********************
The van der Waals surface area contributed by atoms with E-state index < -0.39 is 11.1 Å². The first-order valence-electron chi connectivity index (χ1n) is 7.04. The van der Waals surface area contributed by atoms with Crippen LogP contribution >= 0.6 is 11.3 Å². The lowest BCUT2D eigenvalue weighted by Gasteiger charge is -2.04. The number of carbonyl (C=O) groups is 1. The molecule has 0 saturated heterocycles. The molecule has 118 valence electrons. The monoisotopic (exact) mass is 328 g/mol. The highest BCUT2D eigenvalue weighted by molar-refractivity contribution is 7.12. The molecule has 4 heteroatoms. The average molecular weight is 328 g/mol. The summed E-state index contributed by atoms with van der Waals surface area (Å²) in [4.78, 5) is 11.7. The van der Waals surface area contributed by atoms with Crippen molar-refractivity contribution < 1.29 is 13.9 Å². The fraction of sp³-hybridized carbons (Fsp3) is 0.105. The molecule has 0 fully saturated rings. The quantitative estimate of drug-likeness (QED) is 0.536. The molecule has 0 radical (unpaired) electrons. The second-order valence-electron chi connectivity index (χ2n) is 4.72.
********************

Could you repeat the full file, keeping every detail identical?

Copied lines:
The van der Waals surface area contributed by atoms with E-state index < -0.39 is 11.1 Å². The first-order valence-electron chi connectivity index (χ1n) is 7.04. The van der Waals surface area contributed by atoms with Crippen LogP contribution >= 0.6 is 11.3 Å². The lowest BCUT2D eigenvalue weighted by Gasteiger charge is -2.04. The number of carbonyl (C=O) groups is 1. The molecule has 0 saturated heterocycles. The molecule has 118 valence electrons. The monoisotopic (exact) mass is 328 g/mol. The highest BCUT2D eigenvalue weighted by molar-refractivity contribution is 7.12. The molecule has 4 heteroatoms. The average molecular weight is 328 g/mol. The summed E-state index contributed by atoms with van der Waals surface area (Å²) in [4.78, 5) is 11.7. The van der Waals surface area contributed by atoms with Crippen molar-refractivity contribution < 1.29 is 13.9 Å². The fraction of sp³-hybridized carbons (Fsp3) is 0.105. The molecule has 0 fully saturated rings. The quantitative estimate of drug-likeness (QED) is 0.536. The molecule has 0 radical (unpaired) electrons. The second-order valence-electron chi connectivity index (χ2n) is 4.72.